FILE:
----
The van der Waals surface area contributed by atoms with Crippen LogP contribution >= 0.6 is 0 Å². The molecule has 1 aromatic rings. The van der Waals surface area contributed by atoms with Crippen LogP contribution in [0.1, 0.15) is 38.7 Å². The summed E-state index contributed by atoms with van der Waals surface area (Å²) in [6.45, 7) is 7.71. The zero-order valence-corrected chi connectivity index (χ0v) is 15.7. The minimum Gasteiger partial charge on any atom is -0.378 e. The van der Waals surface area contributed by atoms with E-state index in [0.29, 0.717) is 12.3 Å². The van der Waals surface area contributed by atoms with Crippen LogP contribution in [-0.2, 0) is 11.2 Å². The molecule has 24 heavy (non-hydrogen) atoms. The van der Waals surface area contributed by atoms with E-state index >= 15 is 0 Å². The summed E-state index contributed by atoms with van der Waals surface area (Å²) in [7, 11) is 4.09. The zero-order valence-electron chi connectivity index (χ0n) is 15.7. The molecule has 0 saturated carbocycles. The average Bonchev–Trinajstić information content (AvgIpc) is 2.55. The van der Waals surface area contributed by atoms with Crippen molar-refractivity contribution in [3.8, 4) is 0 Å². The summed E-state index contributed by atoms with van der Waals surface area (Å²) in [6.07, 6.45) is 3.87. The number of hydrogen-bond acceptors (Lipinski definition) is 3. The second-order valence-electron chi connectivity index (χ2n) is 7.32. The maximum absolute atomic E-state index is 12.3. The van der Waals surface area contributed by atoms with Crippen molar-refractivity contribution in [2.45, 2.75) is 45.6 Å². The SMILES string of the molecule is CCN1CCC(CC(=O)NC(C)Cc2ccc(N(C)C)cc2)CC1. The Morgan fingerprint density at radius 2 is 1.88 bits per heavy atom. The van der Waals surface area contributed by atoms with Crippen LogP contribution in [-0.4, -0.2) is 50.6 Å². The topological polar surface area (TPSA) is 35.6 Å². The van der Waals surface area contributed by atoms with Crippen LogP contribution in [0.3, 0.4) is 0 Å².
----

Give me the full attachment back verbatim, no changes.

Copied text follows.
The van der Waals surface area contributed by atoms with Crippen LogP contribution >= 0.6 is 0 Å². The molecule has 1 aromatic rings. The van der Waals surface area contributed by atoms with Crippen LogP contribution in [0.1, 0.15) is 38.7 Å². The summed E-state index contributed by atoms with van der Waals surface area (Å²) in [6.45, 7) is 7.71. The zero-order valence-corrected chi connectivity index (χ0v) is 15.7. The minimum Gasteiger partial charge on any atom is -0.378 e. The van der Waals surface area contributed by atoms with E-state index in [0.29, 0.717) is 12.3 Å². The van der Waals surface area contributed by atoms with Crippen LogP contribution in [-0.2, 0) is 11.2 Å². The molecule has 24 heavy (non-hydrogen) atoms. The van der Waals surface area contributed by atoms with E-state index >= 15 is 0 Å². The summed E-state index contributed by atoms with van der Waals surface area (Å²) in [7, 11) is 4.09. The zero-order valence-electron chi connectivity index (χ0n) is 15.7. The molecule has 0 saturated carbocycles. The average Bonchev–Trinajstić information content (AvgIpc) is 2.55. The van der Waals surface area contributed by atoms with Crippen molar-refractivity contribution in [3.8, 4) is 0 Å². The summed E-state index contributed by atoms with van der Waals surface area (Å²) in [6.07, 6.45) is 3.87. The number of hydrogen-bond acceptors (Lipinski definition) is 3. The second-order valence-electron chi connectivity index (χ2n) is 7.32. The maximum absolute atomic E-state index is 12.3. The van der Waals surface area contributed by atoms with Crippen molar-refractivity contribution in [2.45, 2.75) is 45.6 Å². The SMILES string of the molecule is CCN1CCC(CC(=O)NC(C)Cc2ccc(N(C)C)cc2)CC1. The Morgan fingerprint density at radius 2 is 1.88 bits per heavy atom. The van der Waals surface area contributed by atoms with Crippen LogP contribution in [-0.4, -0.2) is 50.6 Å². The topological polar surface area (TPSA) is 35.6 Å². The van der Waals surface area contributed by atoms with Crippen LogP contribution in [0.3, 0.4) is 0 Å².